The Fall of the Towers
Bantam, 1986 - 416 pages
Come and enter Samuel Delany's tomorow, in this trilogy of high adventure, with acrobats and urchins, criminals and courtiers, fishermen and factory-workers, madmen and mind-readers, dwarves and ducheses, giants and geniuses, merchants and mathematicians, soldiers and scholars, pirates and poets, and a gallery of aliens who fly, crawl, burrow, or swim.
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Her eyes! she thought. Good Lord, she has no eyes! But someone was coming
towards her, now: the man with the power-blade. His grin looked like the split rind
of a rotten kharba fruit. She kicked at him and dodged, thinking (the way she ...
"Just exactly what color are your eyes?" Tel drew his eye-brows together and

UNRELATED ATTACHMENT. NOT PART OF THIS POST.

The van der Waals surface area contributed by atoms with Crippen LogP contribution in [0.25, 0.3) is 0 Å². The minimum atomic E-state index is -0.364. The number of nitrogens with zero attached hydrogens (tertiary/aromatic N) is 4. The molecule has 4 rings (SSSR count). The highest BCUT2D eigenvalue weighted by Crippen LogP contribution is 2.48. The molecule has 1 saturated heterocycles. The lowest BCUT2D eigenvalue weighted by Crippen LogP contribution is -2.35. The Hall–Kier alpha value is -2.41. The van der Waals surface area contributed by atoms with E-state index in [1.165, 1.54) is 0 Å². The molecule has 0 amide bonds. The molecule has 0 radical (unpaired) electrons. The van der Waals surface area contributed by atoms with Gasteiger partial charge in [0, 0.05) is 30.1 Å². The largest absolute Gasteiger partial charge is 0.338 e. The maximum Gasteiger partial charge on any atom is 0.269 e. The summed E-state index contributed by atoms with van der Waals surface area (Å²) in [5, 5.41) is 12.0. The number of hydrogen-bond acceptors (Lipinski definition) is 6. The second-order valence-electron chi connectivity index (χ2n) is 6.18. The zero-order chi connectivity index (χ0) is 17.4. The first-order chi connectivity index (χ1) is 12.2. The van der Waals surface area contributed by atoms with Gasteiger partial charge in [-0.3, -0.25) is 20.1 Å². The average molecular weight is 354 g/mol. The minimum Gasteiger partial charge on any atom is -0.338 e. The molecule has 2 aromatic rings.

shifted uncomfortably. "Green," he said. "Why?" And then wished he hadn't. "Can
we take a look?" "I... I guess so." Shrimp came very close to him and Curly looked
"My eyes are green." "Of course his eyes are green," Shrimp said. "What other
color would the eyes of a fisherman be, or the eyes of the son of a fisherman." "
Yeah, I guess so," Curly said. He looked again. "They're green all right. Maybe I'm
What people are saying - Write a review
LibraryThing ReviewUser Review - Larou - LibraryThing
The Fall of the Towers is an omnibus of a trilogy Delany wrote early in his career, and while it is nowhere near the quality of his best works, it is hard to believe that he was a mere 22 years old ... Read full review
LibraryThing ReviewUser Review - kimpe - LibraryThing
This book was interesting. It was my introduction to Delany, and there were many things I liked about this book, but there were also many things I did not. I never felt any true connection to any of ... Read full review